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Laws for Gettysburg preservation are being supported by U.S. senators

| Monday, March 5, 2012

Preservationists are drawing lines of defense around more of America's hallowed ground.

U.S. senators hoping to control development near Civil War sites have introduced legislation to protect two parcels at Gettysburg and preserve thousands of acres of battlefields at Vicksburg, Miss., and Petersburg, Va.

"That kind of historic land can never be replaced," said Michael Kraus, curator of Soldiers & Sailors Memorial Hall & Museum in Oakland and a member of the National Civil War Museum Advisory Council. "These are places where people fought and gave their lives."

Preservation groups recently fought off a developer's proposal to build a casino a half-mile from Gettysburg National Military Park, drawing attention to the preservation issue.

A planned Gettysburg expansion would add 46 acres, including two parcels known as Plum Run and the Gettysburg Train Station. Supporters hope that will happen before next summer's 150th anniversary of the Battle of Gettysburg.

"History is dry when encountered only in a classroom. History comes home when we see land on which horse soldiers battled ... or walk into the yellow brick (train) station where Lincoln arrived to define our nation as a union free of slavery," said Susan S. Paddock, chair of No Casino Gettysburg, which supports expanding the 6,000-acre park.

The National Register of Historic Places says the train station was built in 1858. The station became a field hospital during the July 1-3, 1863, battle that shifted the war's momentum to the North. On Nov. 18, 1863, President Abraham Lincoln arrived there to deliver the Gettysburg Address the next day.

Cavalry skirmishes occurred on the Plum Run property, located at the southern end of the battlefield.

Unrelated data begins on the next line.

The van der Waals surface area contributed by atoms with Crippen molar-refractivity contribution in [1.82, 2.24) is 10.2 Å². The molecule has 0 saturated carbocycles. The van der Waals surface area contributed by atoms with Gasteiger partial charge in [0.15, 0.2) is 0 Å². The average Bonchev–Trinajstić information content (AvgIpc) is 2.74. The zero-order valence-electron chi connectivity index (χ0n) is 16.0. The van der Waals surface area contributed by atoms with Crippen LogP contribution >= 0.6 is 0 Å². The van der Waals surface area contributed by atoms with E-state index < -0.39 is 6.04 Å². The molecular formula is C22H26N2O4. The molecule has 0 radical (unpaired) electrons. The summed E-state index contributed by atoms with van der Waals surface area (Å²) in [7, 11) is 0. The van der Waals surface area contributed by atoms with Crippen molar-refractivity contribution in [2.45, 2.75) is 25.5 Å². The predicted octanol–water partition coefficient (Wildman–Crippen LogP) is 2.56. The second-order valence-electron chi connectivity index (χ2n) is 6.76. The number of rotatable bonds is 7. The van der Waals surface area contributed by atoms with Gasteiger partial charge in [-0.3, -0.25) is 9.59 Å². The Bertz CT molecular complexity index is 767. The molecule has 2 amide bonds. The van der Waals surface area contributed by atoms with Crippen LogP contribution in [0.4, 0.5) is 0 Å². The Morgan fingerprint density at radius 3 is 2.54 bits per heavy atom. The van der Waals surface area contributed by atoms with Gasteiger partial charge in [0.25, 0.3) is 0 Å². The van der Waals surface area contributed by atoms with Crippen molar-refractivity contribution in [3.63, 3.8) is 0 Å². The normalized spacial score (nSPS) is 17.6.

Expanding the park also would protect plant and animal habitat, including critical wetlands, supporter say.

Sen. Robert Casey, a Scranton Democrat, introduced legislation in November to authorize the park's expansion. Wayne and Susan Hill donated the Plum Run property to the Gettysburg Foundation in 2009, and the foundation will donate it to the National Park Service when it is within the park's boundary. The park service would buy the train station for about $772,000 with money the foundation raises.

"It is a sacred place," said Nicholas J. Lund, Civil War associate at the National Parks Conservation Association in Washington.

The association and the Civil War Trust, a land preservation nonprofit based in Washington, find it encouraging that Sen. Pat Toomey, R-Lehigh County, gave his support to the bill in January.

"It will help preserve Pennsylvania's unique history and encourage tourism and growth in the area," Toomey said.

Sens. Thad Cochran and Roger Wicker, both Republicans from Mississippi, are pushing to add about 10,000 acres at Vicksburg National Military Park, which preserves sites involved in the battle for control of the Mississippi River. Sens. Jim Webb and Mark Warner, both Democrats from Virginia, want to add 7,200 acres to Petersburg National Battlefield, site of a 9 1/2-month siege with 70,000 casualties that ended with a Union victory a week before the South surrendered at Appomatox.

Housing, roads and other development have destroyed nearly 20 percent of America's Civil War battlefields, the Civil War Trust estimates.

"The concern for Gettysburg is that there are boundaries for the park, but that's not the only places that are important land, hallowed land," said Mindy G. Crawford, executive director of Preservation Pennsylvania, a private statewide nonprofit dedicated to helping preserve historic places.

"We always expect places like Gettysburg to be protected," she said.

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